How Long Does it Take?

It’s very common for people with Attention Deficit Disorder to not really know how long it takes to complete tasks or projects. More often then not we underestimate how long it will take to do things. This can lead to problems like not being able to finish something on time or being late for appointments.

Something that has been helpful for many of my ADD Coaching clients and myself is to actually keep track of how long it takes to do things. Something as simple as setting a timer at the beginning of an activity and writing down how it took to complete has an amazing impact. Knowing how long it really takes to do something really can help when it comes to actually planning time to complete projects and tasks.

Has keeping track of how long things take been helpful to you?

8 Comments

  • roly poly

    Reply Reply October 9, 2007

    It’s definately helpful to me to keep track of how long something takes, my problem is that with my job there are too many other things that end up taking priority and I can’t dedicate all my time to what I was originally dedicated to finishing in the amout of time that I had measured in the first place. I’m learning to allow for those other things that can come up and adding in enough time to allow for the extras.

  • Marshall Curson

    Reply Reply October 10, 2007

    You are so right! Since I’ve been diagnosed ADD so many personal traits that I’ve previously ascribed to a distorted psyche or ego are simply aspects of this disorder. Thank you for further setting my mind at ease and helping to relieve an already overburdened personal conscience. As to the practical aspects of this problem, coaching has been recommended, and after seeing your post, I intend to avail myself of the option.
    Thanks again!

    Marshall, New York City

  • Uliana

    Reply Reply October 10, 2007

    Keeping tabs on how long it takes to do a task is a good idea which I never thought to do. However as a graphotherapist, I use handwriting techniques that have had far more impact in keeping me focused and alert on my tasks especially projects at work. It has taken me nearly three years to achieve a level that makes me comfortable and confident in my daily routines and work. Handwriting is brainwriting. Every stroke has a psychological implication.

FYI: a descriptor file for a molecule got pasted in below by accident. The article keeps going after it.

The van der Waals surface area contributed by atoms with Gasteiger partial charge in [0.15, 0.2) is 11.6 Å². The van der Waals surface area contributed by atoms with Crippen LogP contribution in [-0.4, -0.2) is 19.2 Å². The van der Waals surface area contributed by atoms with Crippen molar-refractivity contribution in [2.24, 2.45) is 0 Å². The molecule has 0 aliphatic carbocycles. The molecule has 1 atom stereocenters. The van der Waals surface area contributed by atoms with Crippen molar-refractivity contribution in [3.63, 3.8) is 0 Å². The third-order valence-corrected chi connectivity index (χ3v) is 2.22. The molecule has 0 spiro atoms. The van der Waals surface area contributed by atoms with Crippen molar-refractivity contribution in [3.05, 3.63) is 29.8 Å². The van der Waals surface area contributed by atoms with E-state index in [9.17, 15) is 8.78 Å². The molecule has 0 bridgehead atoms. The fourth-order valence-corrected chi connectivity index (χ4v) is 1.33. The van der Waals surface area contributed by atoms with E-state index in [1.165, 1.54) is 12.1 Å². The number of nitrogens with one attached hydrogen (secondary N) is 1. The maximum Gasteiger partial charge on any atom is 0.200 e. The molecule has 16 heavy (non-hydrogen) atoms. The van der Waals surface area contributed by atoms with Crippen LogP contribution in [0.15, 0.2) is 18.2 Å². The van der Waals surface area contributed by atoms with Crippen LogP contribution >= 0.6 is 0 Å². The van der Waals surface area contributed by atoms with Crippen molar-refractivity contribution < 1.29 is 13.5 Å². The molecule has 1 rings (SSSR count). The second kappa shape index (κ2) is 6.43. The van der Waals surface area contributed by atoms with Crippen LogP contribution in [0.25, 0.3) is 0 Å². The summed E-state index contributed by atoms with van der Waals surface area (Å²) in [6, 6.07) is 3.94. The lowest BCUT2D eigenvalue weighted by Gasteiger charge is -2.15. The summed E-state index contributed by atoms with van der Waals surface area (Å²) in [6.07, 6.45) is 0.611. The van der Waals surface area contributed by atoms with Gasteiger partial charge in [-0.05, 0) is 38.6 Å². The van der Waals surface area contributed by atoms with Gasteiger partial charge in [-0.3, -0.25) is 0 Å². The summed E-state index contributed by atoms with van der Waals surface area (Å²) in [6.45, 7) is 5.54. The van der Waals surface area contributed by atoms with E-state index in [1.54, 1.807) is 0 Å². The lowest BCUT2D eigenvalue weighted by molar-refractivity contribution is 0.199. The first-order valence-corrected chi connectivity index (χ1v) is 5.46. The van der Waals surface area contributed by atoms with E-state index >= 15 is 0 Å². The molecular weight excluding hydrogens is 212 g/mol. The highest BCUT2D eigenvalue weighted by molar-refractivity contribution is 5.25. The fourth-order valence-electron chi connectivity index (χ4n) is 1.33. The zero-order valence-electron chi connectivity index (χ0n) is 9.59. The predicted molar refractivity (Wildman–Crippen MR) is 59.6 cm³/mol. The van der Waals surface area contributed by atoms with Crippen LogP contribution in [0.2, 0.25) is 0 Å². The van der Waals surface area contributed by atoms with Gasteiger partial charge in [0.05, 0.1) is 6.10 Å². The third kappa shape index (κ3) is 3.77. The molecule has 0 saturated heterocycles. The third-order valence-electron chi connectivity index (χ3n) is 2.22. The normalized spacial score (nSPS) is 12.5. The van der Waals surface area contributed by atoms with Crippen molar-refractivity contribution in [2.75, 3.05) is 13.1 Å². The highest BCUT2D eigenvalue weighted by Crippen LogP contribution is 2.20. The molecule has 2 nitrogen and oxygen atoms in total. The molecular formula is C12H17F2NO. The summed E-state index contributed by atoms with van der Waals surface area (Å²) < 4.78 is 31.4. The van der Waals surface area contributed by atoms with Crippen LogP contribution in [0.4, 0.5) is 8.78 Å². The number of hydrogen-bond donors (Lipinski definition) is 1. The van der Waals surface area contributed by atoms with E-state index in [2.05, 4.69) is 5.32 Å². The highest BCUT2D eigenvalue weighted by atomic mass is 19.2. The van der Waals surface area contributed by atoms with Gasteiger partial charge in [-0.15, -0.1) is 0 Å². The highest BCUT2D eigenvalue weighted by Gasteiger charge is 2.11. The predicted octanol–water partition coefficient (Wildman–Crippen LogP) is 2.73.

• Kris

    Reply Reply October 10, 2007

    Instead of thinking that, say, cleaning the bathroom will take an hour, I’ve discovered that I can chunk it down, and say clean the sinks in 3 minutes, the toilet in 4, and the entire bathroom only takes 20 minutes! I also use distraction to advantage–can I get the dishes done before the commercial is over? Can I get X done before the timer for the other job goes off? The one thing I’ve had to do is research the SOUND the timers make, so I can tell what’s expired!

  • Alicia Leahan

    Reply Reply October 10, 2007

    I have noticed that sometimes I time my self. I never realized how scared of being behind or late I really was until after I was diagnosed. At times I do have that anxiety. I have found routine in my Day Care that I run and A calander have been wonderful. I am however, and ADHD adult raising an ADHD 8 year old. I swear he depends on my didstractions!

  • Claus

    Reply Reply October 12, 2007

    Aside from the fact that some things
    take longer to do, like paperwork, and
    writing anything at lenght, which makes
    me aware that ‘This is taking me a long
    time to do, and my mind is going ARE
    WE DONE YET, please. I find timing myself,
    or trying to work faster,does more harm
    than good. However if something does take
    so long that I feel -‘Hey this is ridiculous, I won’t finish this ever
    at the rate it is going, then I concede
    I need help from some one (wife), who
    usually does it in a tenth of the time
    I could. Cutting your losses with ADD,
    is a fact of life I accept. Being stubborn
    does not help, either. If I have to force it
    too long, then I know the quality is going
    to be bad. No matter how hard I try.
    claus

  • ADD Libber

    Reply Reply October 15, 2007

    Using a timer has been incredibly useful for me, and has helped me with procrastination. I usually think that tasks will take a long time to complete, either at home or at work. Thinking that makes me want to put off tasks. I like setting a timer and make myself work for just 15 minutes. That usually provides enough momentum to get me started on tasks, and often complete time within 15 minutes.

  • Lyndy-Lou

    Reply Reply October 31, 2007

    My time mgmt skills lack in a big way and even worse, I have an attitude about time mgmt that basically says “I don’t even care” – I have been embracing my inability to keep time – and instead simply enjoying being in the “zone” of productivity – I hate keeping time, vs. doing a task thoroughly and to the best of my ability. I don’t like to rush myself at the expense of doing a quality job. Unfortunately, in today’s work world, there is no room for someone like me. I had to resign today because I could not keep up with my workload even though it is self-evident the job is very busy and not truly do-able in 4 days per week. I cannot continue working the long hours I’ve been working and not getting paid for those hours. It is not SUSTAINABLE. I don’t know what the solution is. I sure wish I did. I’m intelligent however, I don’t have the ability to rally my troops together mentally speaking and FOCUS unless I double my meds to 2 30mg spansules of ADDERALL XR per day; then that leaves me with a dull headache in the evenings, and feeling really spent and worn out at the end of the day and worrying that I’m abusing my brain.

    It is a no win situation it seems.

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